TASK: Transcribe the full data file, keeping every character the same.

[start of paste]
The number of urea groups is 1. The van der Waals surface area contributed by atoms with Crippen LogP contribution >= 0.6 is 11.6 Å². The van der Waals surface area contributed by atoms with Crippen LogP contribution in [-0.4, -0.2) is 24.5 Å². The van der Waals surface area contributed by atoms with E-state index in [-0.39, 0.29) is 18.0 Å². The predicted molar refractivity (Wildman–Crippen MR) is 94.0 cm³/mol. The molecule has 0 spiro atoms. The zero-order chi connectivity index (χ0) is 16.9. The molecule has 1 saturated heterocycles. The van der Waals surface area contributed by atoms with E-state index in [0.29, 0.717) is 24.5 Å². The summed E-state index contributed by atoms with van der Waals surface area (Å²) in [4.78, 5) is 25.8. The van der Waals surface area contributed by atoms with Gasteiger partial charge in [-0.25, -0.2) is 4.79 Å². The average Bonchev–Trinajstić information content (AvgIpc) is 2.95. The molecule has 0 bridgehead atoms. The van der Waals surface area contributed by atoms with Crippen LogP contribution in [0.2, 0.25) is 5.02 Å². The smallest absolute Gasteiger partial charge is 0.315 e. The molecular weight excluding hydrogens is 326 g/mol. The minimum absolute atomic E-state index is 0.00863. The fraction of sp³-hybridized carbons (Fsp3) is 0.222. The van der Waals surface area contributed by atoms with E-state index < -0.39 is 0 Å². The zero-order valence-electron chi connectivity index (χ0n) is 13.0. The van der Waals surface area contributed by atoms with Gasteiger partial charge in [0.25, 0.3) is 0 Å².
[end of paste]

The number of urea groups is 1. The van der Waals surface area contributed by atoms with Crippen LogP contribution >= 0.6 is 11.6 Å². The van der Waals surface area contributed by atoms with Crippen LogP contribution in [-0.4, -0.2) is 24.5 Å². The van der Waals surface area contributed by atoms with E-state index in [-0.39, 0.29) is 18.0 Å². The predicted molar refractivity (Wildman–Crippen MR) is 94.0 cm³/mol. The molecule has 0 spiro atoms. The zero-order chi connectivity index (χ0) is 16.9. The molecule has 1 saturated heterocycles. The van der Waals surface area contributed by atoms with E-state index in [0.29, 0.717) is 24.5 Å². The summed E-state index contributed by atoms with van der Waals surface area (Å²) in [4.78, 5) is 25.8. The van der Waals surface area contributed by atoms with Gasteiger partial charge in [-0.25, -0.2) is 4.79 Å². The average Bonchev–Trinajstić information content (AvgIpc) is 2.95. The molecule has 0 bridgehead atoms. The van der Waals surface area contributed by atoms with Crippen LogP contribution in [0.2, 0.25) is 5.02 Å². The smallest absolute Gasteiger partial charge is 0.315 e. The molecular weight excluding hydrogens is 326 g/mol. The minimum absolute atomic E-state index is 0.00863. The fraction of sp³-hybridized carbons (Fsp3) is 0.222. The van der Waals surface area contributed by atoms with E-state index < -0.39 is 0 Å². The zero-order valence-electron chi connectivity index (χ0n) is 13.0. The van der Waals surface area contributed by atoms with Gasteiger partial charge in [0.25, 0.3) is 0 Å².